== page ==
“Have the ferrets gotten to you?”
So wondered one of the many “Get Fuzzy” fans lamenting the comic strip’s removal from The Washington Post’s funny pages. By the time I came in to work Tuesday morning, others had left a few choice words for whichever idiot made the decision to drop “Get Fuzzy.”
So, the main idiot involved thought she’d try to explain.
First, and unsurprisingly for fans of a wordplay-loving strip, you’re an articulate bunch. And many of you lamented our bypassing the “zombie” strips — reruns of classics such as “Peanuts” — for “Fuzzy.” “It’s especially irksome that you would axe one of the best-drawn & -written strips when you allow so many utterly indefensible Bland-X nothing strips to live on and on,” wrote one of the more thoughtful e-mails.
Second, you wondered about the alleged “poll” that showed that “Fuzzy” had dropped in popularity. Poll? What poll? I wasn’t polled! was the main sentiment.
Third, why “Fuzzy” instead of, [your loathed entry here]?
So, herewith, my attempt at synopsizing the many strands that went into the “Fuzzy” decision:
At this point, “Fuzzy” seems to be entering a zombie territory all its own. Out of the past 44 weeks up until we dropped it, 27 had been reruns.
These are not reruns such as “Classic Peanuts” (a frequent target of ire but in the top five of daily and Sunday readership in our poll). This is the equivalent of paying a lot of money to watch “Friends” on HBO. That doesn’t seem right when there are new cartoonists eager for a spot on the page. “Get Fuzzy” is a very pricey strip.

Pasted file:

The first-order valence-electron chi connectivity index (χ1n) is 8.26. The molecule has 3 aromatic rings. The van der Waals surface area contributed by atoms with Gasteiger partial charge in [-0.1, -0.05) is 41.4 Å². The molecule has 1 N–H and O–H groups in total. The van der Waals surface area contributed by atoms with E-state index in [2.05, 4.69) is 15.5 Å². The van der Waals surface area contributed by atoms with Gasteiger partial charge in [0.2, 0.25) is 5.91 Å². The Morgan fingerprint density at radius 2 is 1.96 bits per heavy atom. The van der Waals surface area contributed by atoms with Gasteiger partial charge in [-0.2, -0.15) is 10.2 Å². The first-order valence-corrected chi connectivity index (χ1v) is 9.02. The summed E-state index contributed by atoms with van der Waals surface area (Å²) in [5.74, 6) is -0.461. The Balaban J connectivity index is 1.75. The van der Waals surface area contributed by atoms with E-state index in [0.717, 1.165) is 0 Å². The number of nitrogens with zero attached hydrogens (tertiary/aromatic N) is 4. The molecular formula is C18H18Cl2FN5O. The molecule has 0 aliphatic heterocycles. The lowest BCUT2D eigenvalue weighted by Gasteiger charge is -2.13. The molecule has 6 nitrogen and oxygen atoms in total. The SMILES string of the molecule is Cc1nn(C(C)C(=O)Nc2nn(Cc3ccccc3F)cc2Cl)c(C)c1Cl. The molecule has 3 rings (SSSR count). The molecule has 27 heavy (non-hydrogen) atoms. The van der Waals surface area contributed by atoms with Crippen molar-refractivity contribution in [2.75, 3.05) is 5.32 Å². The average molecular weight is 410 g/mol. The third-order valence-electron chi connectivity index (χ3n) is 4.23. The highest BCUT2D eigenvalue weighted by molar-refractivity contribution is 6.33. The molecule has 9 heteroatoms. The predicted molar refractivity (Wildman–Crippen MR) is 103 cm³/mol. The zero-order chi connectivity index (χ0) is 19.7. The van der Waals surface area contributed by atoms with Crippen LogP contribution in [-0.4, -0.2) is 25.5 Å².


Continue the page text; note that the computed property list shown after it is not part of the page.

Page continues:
As for that accursed poll, it was conducted by our Research and Analytics department in September as an online invitation to print subscribers. There were 813 responses, and it was as much of a representative sampling as we could get. And in that poll, “Fuzzy” dropped a full 10 points in popularity from the year before.
“But polls aren’t everything!” many cry. This is true. If polls were everything, we would have chosen from the lowest-rated comics. But those tend to be newer strips that haven’t had as many years as “Fuzzy” had to establish themselves, or reflect a needed diversity. “Fuzzy” was definitely in the bottom 10 of our daily readership.
In many ways, I feel your pain, “Fuzzy” fans. While not sold at first, “Fuzzy” grew on me. And when I got a dog, it grew on me some more. But I don’t get to include the strips that are my favorites (I will forever mourn the loss of “Zippy the Pinhead”), and I countenance strips I wish we’d drop (looking at you, “Beetle Bailey”) because they’re hugely popular. I have but one vote in these matters, although in this particular case, this was my bad, if you’re a “Fuzzy” fan, or my good call, if you’re some of the others I’ve heard from. And remember, “Get Fuzzy” is still at your fingertips on washingtonpost.com.
Thank you all for your feedback, even those who expressed themselves with more Bucky than Satchel in their hearts.